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Hal Carter's memories

Initially Billy's road manager, Hal worked with him on and off for 24 years. These words were read out at a memorial service at Liverpool Cathedral.

I first met Billy Fury in 1958.

Then in 1959, I joined him as his tour manager, and so started an initial five year relationship that was to continue on and off until his untimely death in 1983.

I doubt if many people know Billy as well as I.

Billy could be a complex character. Off stage and socially he could be a shy recluse, unsure of himself and at times untrusting of everybody. He was a lover of wildlife and all kinds of animals.

But on stage!

On stage Billy Fury was a master at his craft, and entertaining is a craft, and Billy moved and sang with the greatest.

Over 31 years I've met and worked with the greatest, but in my mind, and in my heart, Billy was unequalled in Great Britain.

In America, maybe there were two or three rock 'n' roll singers who trod the same path as Billy. Obviously Elvis, probably Eddie Cochran and Buddy Holly...but in Great Britain Billy Fury could walk as tall as the best of them.

Billy left me his photograph album, an album that today is a record of our time together on the road.

At times, I look at it and recall those hazy days which were as exciting as anything you could ever imagine.

They are a record of an era when Billy and Marty Wilde, Joe Brown, Dickie Pride and Cliff, and oh so many other great guys, were spearheading a whole new career for a whole new generation of youngsters.

We had a devil-may-care attitude. The country was still recovering from the aftermath of the war, and attitudes and ideals were changing fast - some of it for the good, some for the worst.

We took our work seriously, and we worked hard. We travelled long distances, and when we'd done our job we played hard....we enjoyed life.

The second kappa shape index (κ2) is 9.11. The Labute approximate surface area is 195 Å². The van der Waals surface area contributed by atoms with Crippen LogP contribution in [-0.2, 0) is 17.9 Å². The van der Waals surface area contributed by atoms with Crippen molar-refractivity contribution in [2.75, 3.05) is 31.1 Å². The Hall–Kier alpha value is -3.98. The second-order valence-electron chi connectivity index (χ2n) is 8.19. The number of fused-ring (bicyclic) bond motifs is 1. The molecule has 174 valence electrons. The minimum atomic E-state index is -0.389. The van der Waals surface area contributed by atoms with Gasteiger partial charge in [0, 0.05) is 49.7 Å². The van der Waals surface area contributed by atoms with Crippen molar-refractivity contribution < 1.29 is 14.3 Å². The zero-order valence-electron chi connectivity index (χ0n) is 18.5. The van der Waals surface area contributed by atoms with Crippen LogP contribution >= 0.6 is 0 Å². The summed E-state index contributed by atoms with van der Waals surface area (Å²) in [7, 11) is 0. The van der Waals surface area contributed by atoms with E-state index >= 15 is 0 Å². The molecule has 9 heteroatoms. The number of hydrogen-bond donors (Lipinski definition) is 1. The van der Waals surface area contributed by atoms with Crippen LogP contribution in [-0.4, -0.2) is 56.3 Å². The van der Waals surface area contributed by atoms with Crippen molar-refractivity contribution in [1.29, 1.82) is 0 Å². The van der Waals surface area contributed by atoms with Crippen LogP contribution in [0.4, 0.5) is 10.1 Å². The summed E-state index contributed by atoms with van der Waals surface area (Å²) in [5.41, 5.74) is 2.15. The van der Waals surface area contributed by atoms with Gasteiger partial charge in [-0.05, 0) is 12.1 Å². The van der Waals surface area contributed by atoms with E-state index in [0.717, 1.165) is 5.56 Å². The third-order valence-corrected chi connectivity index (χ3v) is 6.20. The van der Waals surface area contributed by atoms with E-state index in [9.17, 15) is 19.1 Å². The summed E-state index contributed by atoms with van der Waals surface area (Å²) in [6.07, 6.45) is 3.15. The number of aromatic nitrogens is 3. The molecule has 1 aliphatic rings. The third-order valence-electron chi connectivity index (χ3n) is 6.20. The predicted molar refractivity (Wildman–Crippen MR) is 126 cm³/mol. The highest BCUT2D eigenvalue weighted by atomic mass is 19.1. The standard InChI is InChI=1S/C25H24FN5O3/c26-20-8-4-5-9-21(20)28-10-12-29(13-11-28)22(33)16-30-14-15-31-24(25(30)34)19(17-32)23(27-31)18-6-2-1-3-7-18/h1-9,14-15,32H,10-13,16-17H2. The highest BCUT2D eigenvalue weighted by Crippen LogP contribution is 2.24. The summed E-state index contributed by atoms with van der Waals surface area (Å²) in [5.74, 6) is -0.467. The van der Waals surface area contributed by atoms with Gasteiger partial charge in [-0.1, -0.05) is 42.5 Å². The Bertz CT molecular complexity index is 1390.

Today it's common for any number of young men and women to one day be out of work, the next be acclaimed a pop music sensation. You can't open a newspaper today without seeing some bright new face grinning at you, announcing a chart-topping record, or jetting off for a holiday in some sundrenched haven of rest.

Billy Fury and his peers helped create that lucrative area of

the entertainment business they instigated the British pop music scene. T they cut the key that opened the door to stardom for a whole bunch of young singers and musicians, something which gave hope of riches and fame, where previously it would've been out of reach to a young boy or girl from a working class background.

Sadly, what they did has been forgotten, or simply taken for granted, certainly never acknowledged as it should've been.

British pop music owes a great debt to Billy Fury, Marty Wilde, Joe Brown and many other tremendous British rock 'n' roll stars of the late fifties. They hung in and got the job done, and it wasn't easy, and it wasn't just for the money I can assure you, as the money then wasn't anywhere near what it is today.

They created a career for themselves, and later created an area of employment for an ongoing crop of youngsters to follow in their footsteps. Their job creation was certainly as good as any job centre.

And when the hit records dried up, as they did for the vast majority of those guys, they found they had created an ongoing career and demand for themselves.

They were the fore-runners of a whole new breed of music business entrepreneurs; they weren't just pop singers, they were showmen of the Barnum class, they were true entertainers, and they were loved and worshipped by thousands.

The youth of today, who spend so much time listening to pop music, probably can't even recall the name Billy Fury, and it's sad when you think that someone who was so talented, and who had that very special asset called charisma, had to die so young and relatively so un-noticed.

We are here today to remember him, and who of us who ever knew him could ever forget him?

Billy Fury's memory is etched into my mind and my soul. To me his memory will never die. I cherish the good times we had together and I accept that there had to be the odd bad times.

Billy Fury was my friend, and I loved him dearly, and I still miss him.

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Text kindly supplied by Clare Mehmet-Nugent